As shown in FIG. 4, a conductive Al tape layer 52 is applied to the second exposed peripheral edge portion 74 b of the inner antistatic layer 74. The conductive Al tape layer 52 is also placed in contact with the CRT's implosion protection band 20 which is connected to neutral ground. This arrangement provides effective grounding of the inner antistatic layer 74 as well as the CRT's glass display screen 12. A plastic film of conductive Al foil 54 having an inner adhesive layer is positioned in contact with and over the conductive Al tape layer 52 to provide physical protection for the Al tape layer as well as additional electrical conductivity between the inner antistatic layer 74 and the implosion protection band 20.
Referring to FIGS. 5 and 6, there are shown simplified combined schematic and sectional views of a coating apparatus 60 for applying the inner antistatic layer 74 and then the outer antireflective layer 72 to the outer surface of the display screen 12 of a CRT 62 in accordance with the present invention. The coating apparatus 60 includes a sputter system 70 for first sputtering the inner antistatic layer 74 and then the outer antireflective layer 72 on the outer surface of the CRT's glass display screen 12. Sputter system 70 may be conventional in design and operation and forms separate antistatic and antireflective layers 74, 72 on the display screen 12. Coating apparatus 60 further includes a CRT support member 64 having an aperture 66 therein. CRT 62 is positioned on the CRT support member 64 over the aperture 66 therein so as to expose the CRT's glass display screen 12 as shown in FIG. 5. Sputter system 70 then applies the first inner antistatic layer 74 to the CRT's glass display screen 12 through the aperture 66 within the CRT support member 64.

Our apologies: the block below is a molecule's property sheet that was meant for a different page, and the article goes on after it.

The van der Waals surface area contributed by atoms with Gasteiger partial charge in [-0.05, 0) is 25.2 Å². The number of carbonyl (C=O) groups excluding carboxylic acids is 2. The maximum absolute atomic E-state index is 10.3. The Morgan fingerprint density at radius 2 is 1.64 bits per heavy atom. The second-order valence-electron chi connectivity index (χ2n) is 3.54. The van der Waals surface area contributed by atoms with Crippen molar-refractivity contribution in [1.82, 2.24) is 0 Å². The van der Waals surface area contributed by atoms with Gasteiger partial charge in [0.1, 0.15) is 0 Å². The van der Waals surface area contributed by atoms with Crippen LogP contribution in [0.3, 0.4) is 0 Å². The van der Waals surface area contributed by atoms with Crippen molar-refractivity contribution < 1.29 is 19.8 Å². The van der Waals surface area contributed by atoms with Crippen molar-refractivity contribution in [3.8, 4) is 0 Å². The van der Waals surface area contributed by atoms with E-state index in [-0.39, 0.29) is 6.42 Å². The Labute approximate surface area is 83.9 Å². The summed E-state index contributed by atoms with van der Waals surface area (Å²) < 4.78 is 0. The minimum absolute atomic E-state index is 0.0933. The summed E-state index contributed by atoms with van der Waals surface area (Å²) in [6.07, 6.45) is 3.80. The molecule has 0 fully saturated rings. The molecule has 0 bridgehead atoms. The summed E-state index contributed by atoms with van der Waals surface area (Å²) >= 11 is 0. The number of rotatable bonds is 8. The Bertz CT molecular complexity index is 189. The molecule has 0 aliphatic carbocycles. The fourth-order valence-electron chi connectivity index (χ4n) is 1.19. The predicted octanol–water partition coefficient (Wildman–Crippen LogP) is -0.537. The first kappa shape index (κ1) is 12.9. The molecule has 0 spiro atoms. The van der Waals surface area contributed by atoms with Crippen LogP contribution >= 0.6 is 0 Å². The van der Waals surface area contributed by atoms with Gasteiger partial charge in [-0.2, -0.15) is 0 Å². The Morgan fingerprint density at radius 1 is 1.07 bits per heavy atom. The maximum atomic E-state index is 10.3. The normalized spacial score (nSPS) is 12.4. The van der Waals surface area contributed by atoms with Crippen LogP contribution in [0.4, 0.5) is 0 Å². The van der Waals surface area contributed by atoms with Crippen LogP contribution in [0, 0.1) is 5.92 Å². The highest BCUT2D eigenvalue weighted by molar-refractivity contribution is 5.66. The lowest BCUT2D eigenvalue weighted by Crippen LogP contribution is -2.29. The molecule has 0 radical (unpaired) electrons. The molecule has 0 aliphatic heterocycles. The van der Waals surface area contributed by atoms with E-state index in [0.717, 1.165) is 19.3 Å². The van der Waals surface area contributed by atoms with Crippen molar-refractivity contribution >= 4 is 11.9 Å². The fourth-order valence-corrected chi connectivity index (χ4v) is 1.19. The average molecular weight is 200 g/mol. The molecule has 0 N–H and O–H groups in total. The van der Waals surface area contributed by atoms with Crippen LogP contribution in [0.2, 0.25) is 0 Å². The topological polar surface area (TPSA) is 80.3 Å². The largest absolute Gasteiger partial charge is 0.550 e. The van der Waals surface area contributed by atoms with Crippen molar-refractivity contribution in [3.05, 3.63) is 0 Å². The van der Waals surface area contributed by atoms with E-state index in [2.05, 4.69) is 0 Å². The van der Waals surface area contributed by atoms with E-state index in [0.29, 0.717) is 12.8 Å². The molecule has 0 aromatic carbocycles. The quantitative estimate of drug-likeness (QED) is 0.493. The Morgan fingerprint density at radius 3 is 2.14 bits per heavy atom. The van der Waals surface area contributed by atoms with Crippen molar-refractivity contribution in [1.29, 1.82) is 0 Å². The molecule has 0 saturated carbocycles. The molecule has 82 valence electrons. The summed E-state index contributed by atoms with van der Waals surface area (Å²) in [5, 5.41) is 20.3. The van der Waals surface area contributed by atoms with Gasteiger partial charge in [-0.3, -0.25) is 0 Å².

The coating apparatus 60 further includes a masking arrangement 78 which includes first and second moveable shields 76 a and 76 b. Following application of the inner antistatic layer 74 to the outer surface of the CRT's glass display screen 12, the first and second shields 76 a, 76 b are displaced inwardly along the direction of arrows 71 a and 71 b, respectively. The first and second shields 76 a, 76 b are moved inwardly so as to mask, or shield, first and second peripheral edge portions 74 a, 74 b, respectively, of the first inner antistatic layer 74 as shown in FIG. 6. The second outer antireflective layer 72 is then deposited on the first inner antistatic layer 74 by the sputter system 70 to provide a two-layer antistatic/antireflective coating on the outer surface of the glass display screen 12. Following deposition of the outer antireflective layer 72 on the inner antistatic layer 74, the first and second shields 76 a, 76 b are displaced outwardly in respective directions opposite to arrows 71 a and 71 b in preparation for the two layered coating of the next CRT. By positioning the first and second shields 76 a, 76 b over respective peripheral portions of the inner antistatic layer 74 followed by application of the outer antireflective layer 72 over the inner antistatic layer, the pair of exposed peripheral edge portions 74 a, 74 b are formed on the inner antistatic layer as shown in FIG. 7 and as described above.